As I write about investment markets and economy of the first half of 2020, my mind drifts to a historical event of 82 years ago. The inspirational horse race between Man o’ War and Sea Biscuit caused people to forget about a coming World War, the Great Depression and vast cultural differences.
I wish we had such a distraction from Covid-19 resurging, 12% unemployment and partisan race and culture issues. Pimlico race track accommodated 15,000, and the race was held on a Tuesday to attract fewer people. More than 40,000 packed the track, and an entire nation, including FDR, was glued to radios.
Little did the country know that America was about to begin an unbelievable climb out of a bear market to become the world’s economic and military leader. It was impossible to see the incredible forthcoming 82 years.
Today’s outlook, too, is split. The virus, election uncertainty and multiple economic challenge concerns prevail. Equally powerful is the positive reality of new highs in the stock market, technology breakthroughs, the greatest infusion of stimulus liquidity in history and a notable drop in unemployment. It’s essential for long-term investors to look beyond 2020, worry less about the value of the stock market next month and consider how investors will fare over the coming decade.
The first half of 2020 saw one the worst quarters in U.S. stock market history followed by one of the best. If anyone doubted timing markets was almost impossible, we can rest our case. Weekly double-digit swings became the norm. Now, we are nearly back at the starting point; the decision to let asset diversification work is on target.
The first quarter saw a 6.8% decline in GDP, and the consensus predicts a 30-40% drop in the second quarter. That meets the definition of a recession. Decline is led by a 50% drop in consumer spending and a sharp fall in business spending. Exports are down 35%, while profits for 2020 could be slightly negative – even with an expected recovery onset.
It requires substantial stimulus to offset this level of economic slowdown. Fortunately, we received it: $2 trillion from Congress coupled with a Federal Reserve promise to provide “whatever is needed.” A reminder, “Don’t fight the Fed,” is fitting.
Government and Fed dollars pumped into the economy are pure liquidity equal to the loss of activity. Banks are strong in capital. The threat of a depression-like event is off the table. However, a significant dip, driven by virus resurgence, would not be a surprise.
February closed strong with record low unemployment and solid profits. Nothing in the current crisis derails America’s technological transformation in semiconductor chips and artificial intelligence. A bonus is the “stay at home” reliance on cloud computing and network applications. Media, home shopping, home cooking and telemedicine are ahead by years, and the explosive stock prices indicate things will never be the same in some good ways.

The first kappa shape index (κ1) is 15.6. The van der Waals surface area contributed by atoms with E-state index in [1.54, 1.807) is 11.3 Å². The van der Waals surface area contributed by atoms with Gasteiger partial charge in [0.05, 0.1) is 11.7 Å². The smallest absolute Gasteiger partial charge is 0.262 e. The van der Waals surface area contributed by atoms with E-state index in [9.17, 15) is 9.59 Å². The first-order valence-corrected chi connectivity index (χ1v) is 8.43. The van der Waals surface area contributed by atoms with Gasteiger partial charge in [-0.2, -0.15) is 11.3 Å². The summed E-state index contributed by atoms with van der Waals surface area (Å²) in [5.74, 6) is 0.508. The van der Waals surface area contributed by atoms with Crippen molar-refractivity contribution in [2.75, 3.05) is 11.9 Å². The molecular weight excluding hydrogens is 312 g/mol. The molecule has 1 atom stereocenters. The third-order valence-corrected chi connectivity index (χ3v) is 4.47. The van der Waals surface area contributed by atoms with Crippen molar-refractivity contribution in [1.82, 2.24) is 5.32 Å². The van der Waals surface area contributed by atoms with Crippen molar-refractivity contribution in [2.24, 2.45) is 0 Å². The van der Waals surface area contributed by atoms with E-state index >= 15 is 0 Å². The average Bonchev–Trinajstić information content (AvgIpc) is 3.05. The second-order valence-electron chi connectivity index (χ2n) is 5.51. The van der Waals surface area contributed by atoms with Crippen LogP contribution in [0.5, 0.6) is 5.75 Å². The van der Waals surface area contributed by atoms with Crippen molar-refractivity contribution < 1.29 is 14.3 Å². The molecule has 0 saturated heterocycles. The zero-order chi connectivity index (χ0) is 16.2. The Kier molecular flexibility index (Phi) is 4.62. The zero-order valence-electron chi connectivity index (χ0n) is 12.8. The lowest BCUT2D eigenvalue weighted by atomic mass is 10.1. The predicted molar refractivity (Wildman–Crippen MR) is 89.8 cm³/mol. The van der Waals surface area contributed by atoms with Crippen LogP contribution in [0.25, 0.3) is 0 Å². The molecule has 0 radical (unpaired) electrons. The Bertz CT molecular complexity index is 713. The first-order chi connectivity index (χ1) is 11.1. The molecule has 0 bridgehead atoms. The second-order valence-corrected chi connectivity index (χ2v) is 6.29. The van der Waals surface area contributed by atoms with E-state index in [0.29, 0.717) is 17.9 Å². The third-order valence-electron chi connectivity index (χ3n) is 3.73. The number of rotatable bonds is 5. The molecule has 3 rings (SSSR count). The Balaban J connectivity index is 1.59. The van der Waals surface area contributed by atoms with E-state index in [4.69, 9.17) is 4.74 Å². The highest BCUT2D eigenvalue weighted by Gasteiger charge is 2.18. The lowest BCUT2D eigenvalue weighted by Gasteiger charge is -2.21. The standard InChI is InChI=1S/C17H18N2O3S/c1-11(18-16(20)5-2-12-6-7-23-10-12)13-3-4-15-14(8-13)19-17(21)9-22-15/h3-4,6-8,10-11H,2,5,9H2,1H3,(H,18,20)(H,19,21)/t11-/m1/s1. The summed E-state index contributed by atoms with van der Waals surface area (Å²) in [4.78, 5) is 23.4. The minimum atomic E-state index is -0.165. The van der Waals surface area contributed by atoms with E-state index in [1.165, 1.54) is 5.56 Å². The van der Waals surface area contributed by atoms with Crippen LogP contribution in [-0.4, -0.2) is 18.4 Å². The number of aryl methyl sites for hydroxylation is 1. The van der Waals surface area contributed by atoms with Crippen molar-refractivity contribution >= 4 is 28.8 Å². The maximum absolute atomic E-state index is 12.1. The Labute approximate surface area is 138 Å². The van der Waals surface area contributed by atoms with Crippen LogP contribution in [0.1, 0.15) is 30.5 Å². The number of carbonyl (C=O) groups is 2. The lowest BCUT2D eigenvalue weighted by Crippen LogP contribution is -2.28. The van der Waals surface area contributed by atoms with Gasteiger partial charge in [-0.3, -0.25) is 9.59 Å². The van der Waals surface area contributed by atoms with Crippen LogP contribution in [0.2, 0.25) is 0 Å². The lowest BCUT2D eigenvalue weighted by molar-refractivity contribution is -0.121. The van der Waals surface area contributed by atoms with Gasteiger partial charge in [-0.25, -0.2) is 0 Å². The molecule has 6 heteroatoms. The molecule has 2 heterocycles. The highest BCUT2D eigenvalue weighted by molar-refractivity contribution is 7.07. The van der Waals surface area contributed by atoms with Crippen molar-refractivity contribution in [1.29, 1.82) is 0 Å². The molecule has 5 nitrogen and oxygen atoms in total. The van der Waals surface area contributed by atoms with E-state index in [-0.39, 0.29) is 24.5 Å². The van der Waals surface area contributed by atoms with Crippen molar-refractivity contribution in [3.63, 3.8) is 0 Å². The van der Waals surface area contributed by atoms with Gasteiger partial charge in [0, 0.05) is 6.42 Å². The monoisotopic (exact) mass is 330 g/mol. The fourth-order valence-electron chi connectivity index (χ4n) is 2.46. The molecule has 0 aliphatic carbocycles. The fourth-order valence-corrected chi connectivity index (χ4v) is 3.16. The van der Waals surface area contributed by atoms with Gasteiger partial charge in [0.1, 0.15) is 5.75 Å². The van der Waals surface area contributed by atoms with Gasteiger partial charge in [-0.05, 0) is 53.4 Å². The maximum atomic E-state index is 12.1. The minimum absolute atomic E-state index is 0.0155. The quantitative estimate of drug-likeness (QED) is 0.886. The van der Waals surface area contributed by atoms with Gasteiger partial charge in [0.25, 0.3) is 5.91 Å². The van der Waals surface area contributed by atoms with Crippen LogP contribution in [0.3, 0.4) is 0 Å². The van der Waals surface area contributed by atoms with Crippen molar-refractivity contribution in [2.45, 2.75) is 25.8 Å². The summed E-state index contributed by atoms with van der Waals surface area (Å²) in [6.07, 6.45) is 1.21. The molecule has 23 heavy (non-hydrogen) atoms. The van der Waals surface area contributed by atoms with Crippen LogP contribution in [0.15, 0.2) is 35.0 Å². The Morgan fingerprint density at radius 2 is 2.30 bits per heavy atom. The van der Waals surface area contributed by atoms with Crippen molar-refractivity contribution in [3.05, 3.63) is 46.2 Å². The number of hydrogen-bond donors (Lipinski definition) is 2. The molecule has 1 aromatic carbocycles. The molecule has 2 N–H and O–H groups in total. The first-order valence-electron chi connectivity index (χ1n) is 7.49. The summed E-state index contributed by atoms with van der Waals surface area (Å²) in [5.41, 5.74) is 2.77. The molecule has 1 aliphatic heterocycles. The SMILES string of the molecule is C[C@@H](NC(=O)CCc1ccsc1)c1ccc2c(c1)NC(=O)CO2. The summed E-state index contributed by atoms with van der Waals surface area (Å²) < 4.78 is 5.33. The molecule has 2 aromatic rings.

The market surmises electric self-driving cars are coming sooner, while biotech re-emerged as a strong growth sector. The stock market generally discounts four to six months into the future, but with near zero interest rates and the expectation of Fed backing, that window is comfortable into 2021 even if we take a step back.
Yes, we have trade disputes, partisan bickering and an unsettling election, which can cause roller coaster moves, but not secular economic damage. By election time, the expected result will reflect in stock prices. It will be too late to time impact. More important, powerful forces of near zero interest rates and a secular growth in key American sectors should offset temporary tax rate or progressive policy concerns. Government spending and infrastructure programs are likely regardless of the election. Evidence from other countries indicates that once we experience flattening of the virus, people return to a full range of activities. China is experiencing positive recoveries in key parts of its economy. Other Asian nations have solidly recovered. Europe is back to 8% unemployment. The U.S. might lag now, but our growth sectors are more powerful.
Retired investors are facing positive forces. Worldwide, aging populations are holding inflation to historically low levels. Home prices are rising and boosting wealth. Advances make activities from healthcare to home shopping more accessible. Therefore, investment returns (even if bonds offer lower than historic returns) are putting real purchasing power into financial plans. The level of Fed spending isn’t likely to cause a surge in inflation or a decline in the dollar for three reasons.
First, our spending is relative to other central banks and governments that have had peak levels. Second, worldwide demand for yield is extremely strong; $17 trillion in global savings have negative rates. Our bonds look attractive. Finally, when global situations are shaky, the U.S. is the world’s comfort haven. Bond investors aren’t likely to decide Chinese bonds are better. Since 2009, the stock market is up 241%, well below cumulative gains of previous financial crises recoveries.
Until earnings recover, measures of stock values will be distorted and appear high, because the market is very bullish on 2021 and beyond. As those listening to the 1938 horse race, we may not imagine this strange time initiates strong advances in market returns, the quality of life and American leadership. Yet, this is what markets tell us.